The steady state condition could be found between the charge and discharge, as is also true in a room. In the capacitor analogy reverberation time calculations is the same as the discharge in a capacitor. However the charge of the capacitor has also it's equivalent in room acoustics, and it's called early decay time (EDT). There are a couple of things missing from the analogy that is performed between the capacitor and a room. One is the direct sound, i.a. the shortest path between the listener and the source, the other is that the steady state in acoustics is a combination of three different phenomena, namely DirectSound, EDT and at last the reverberation time, while the capacitor is a combination of charge and discharge only. And 3D coupled walls is also not percent in a single capacitor. So the simulation of an impulse response squared with the different regions marked by different color is shown in the picture below: 

 

In Fourier analysis, the room nodes or eigenvalues, are often used to acoustics to explain how the sound pressure is distributed through the room. The problem is that the walls are the sources with this assumtion, the same assumtion that was used to derive the reverberation time in Sabines equation, and would thereby not give you the correct values of sound pressure in a room with an arbitrary placement of the source.

The do however explain the influence of the walls in a room with the averaging of several measurement points in a room, were both the source and microphone position is varied. This is actually known information, and the Waterhouse calculated a formula based on the assumption, as the sound pressure at the low frequencies have to be fixed due to the influence of the low frequency nodes.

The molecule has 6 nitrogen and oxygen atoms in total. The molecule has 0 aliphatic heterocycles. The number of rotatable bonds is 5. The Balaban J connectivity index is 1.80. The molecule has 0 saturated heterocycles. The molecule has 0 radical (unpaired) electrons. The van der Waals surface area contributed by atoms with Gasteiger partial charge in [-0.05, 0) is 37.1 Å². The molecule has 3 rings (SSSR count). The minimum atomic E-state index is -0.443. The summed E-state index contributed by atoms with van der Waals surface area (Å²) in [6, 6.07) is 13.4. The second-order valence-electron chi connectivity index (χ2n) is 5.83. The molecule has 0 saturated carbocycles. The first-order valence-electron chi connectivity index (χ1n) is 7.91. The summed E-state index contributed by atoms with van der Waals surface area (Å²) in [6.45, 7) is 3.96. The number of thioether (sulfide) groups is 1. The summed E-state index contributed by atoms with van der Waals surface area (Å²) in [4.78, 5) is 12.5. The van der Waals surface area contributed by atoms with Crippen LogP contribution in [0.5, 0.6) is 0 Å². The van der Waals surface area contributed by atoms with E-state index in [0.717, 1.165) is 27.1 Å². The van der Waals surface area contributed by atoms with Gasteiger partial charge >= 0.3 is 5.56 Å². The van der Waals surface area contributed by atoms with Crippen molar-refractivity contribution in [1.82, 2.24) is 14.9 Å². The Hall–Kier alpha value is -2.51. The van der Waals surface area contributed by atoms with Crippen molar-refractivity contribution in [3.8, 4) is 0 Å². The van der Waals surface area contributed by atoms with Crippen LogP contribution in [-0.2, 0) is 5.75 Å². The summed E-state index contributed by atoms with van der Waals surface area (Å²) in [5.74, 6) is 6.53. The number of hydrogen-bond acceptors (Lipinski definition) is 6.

Up to this point the article only explains what happens in the reverberation section of the sound in the room. The direct sound is relatively easy to implement in a game, as it is the direct or shortest distance between source and receiver. The early reflections are very important if you want to simulate a sound field in a room, as most of the perceived spatial information is picked up here. This part is usually simulated with Image sources, or mirror sources. Normally the most important information comes from 0 to 80 ms after the direct sound, and EDT is defined in standards as the 10 dB decay from the first reflection. (In measurement it is defined as from the top -0.1 dB to -10.1 dB, as one tries to not include the effect of the direct sound.) 

So if we cant find the sound pressure exactly what techniques could we use? Well as it turns out the only technique that could predict the sound field completely accurate is the Transmission Line Model (TLM) or the equivalent Finite Difference Time Dependent  (FDTD), but the calculation time is directly dependent on frequency, and it is therefore not a viable technique for real time processes.